According to the head of Transparency International‘s office in Greece, corruption is one of the main reasons why the nation is having a economic crisis.The organization estimates the cost if day-to-day corruption in Greece to be between 717 and 857 million euro per year.
“It’s not the only reason, but it’s a very important one.”
With Greece feeling the pressure from member states, the EU commission and the IMF to get a grip on its public spending, a transparency watchdog has estimated that the cost of bribes paid out by Greek citizens for public and private services is at least €800 million a year.
“Corruption is one of the main reasons why we have this economic crisis in Greece. It’s not the only one, but it’s a very important one,” head of Transparency International’s office in Greece, Aris Syngros, said during a hearing in the European Parliament last week.
Mr. Syngros presented the results of a survey carried out in the second half of 2009 which puts the cost of day-to-day corruption between €717 million and €857 million, an increase by some €40 million compared to results published a year before.
The calculation is based on telephone interviews with a sample of 6,122 individuals, carried out between July and December 2009.
The survey shows that the public sector in Greece is the most prone to corruption, with 9.3 percent of households reported to be asked to pay bribes in order to speed up administrative processes, get fair treatment in hospitals or avoid a penalty for traffic offenses.
The average bribe paid in 2009 for public services is €1,355.
But private companies and services also ask for bribes, as 5.3 percent of the people who participated in the survey admitted to have paid an average €1,671 to the private sector.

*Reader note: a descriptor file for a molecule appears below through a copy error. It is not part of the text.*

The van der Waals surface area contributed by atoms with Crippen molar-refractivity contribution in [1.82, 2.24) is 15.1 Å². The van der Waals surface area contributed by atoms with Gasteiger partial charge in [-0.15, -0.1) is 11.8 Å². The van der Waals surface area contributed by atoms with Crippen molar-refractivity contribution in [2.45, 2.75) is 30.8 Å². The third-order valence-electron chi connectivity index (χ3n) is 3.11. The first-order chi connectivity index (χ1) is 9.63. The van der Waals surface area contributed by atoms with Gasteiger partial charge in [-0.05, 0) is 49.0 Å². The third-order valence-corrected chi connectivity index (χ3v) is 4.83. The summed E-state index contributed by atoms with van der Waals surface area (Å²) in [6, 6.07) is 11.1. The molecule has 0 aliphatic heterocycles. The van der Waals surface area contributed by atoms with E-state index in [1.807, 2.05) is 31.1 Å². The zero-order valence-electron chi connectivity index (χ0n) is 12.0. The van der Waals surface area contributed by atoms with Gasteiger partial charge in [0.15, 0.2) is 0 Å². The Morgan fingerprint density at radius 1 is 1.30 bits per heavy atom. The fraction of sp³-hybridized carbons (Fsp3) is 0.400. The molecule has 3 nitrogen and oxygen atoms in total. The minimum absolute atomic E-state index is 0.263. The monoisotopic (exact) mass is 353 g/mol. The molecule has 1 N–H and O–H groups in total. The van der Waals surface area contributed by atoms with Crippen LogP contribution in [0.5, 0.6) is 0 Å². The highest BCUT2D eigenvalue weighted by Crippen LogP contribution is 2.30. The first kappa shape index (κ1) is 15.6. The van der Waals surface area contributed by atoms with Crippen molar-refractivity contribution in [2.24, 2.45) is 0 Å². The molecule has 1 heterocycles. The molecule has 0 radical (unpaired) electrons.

The study does not include high level corruption cases or big tax evasion schemes, which would put the figures much higher, Mr Syngros stressed.
“Corruption is not something we can’t see or touch. It’s real money, drained away from the real economy. Everybody speaks about recovery, growth, jobs, but without fighting corruption, this won’t work,” he says, urging the European Commission to put pressure on the Greek government to implement a far-reaching anti-corruption strategy.
“So far, the EU was like a spectator in a football match. We need a more active EU, that goes down on the field and is part of developing solutions.”
Back in Athens, Prime Minister George Papandreou acknowledged that “funds are being wasted this very minute into a black hole of mismanagement, corruption and waste.”
The EU executive is now looking at ways to extend monitoring of anti-corruption efforts in all member states, the EUobserver writes, as government and private corruption scandals ranging from defense contracts in Portugal to companies such as Siemens and Volkswagen continue to pop up.
Transparency International reports a worsening of the corruption perception in most EU countries.
“It’s a question of credibility for the EU: if we present ourselves at international level as upholding a certain standard, we have to do more at home as well. We are now working on a mechanism of periodical reporting on anti-corruption efforts within the EU,” a commission official says.
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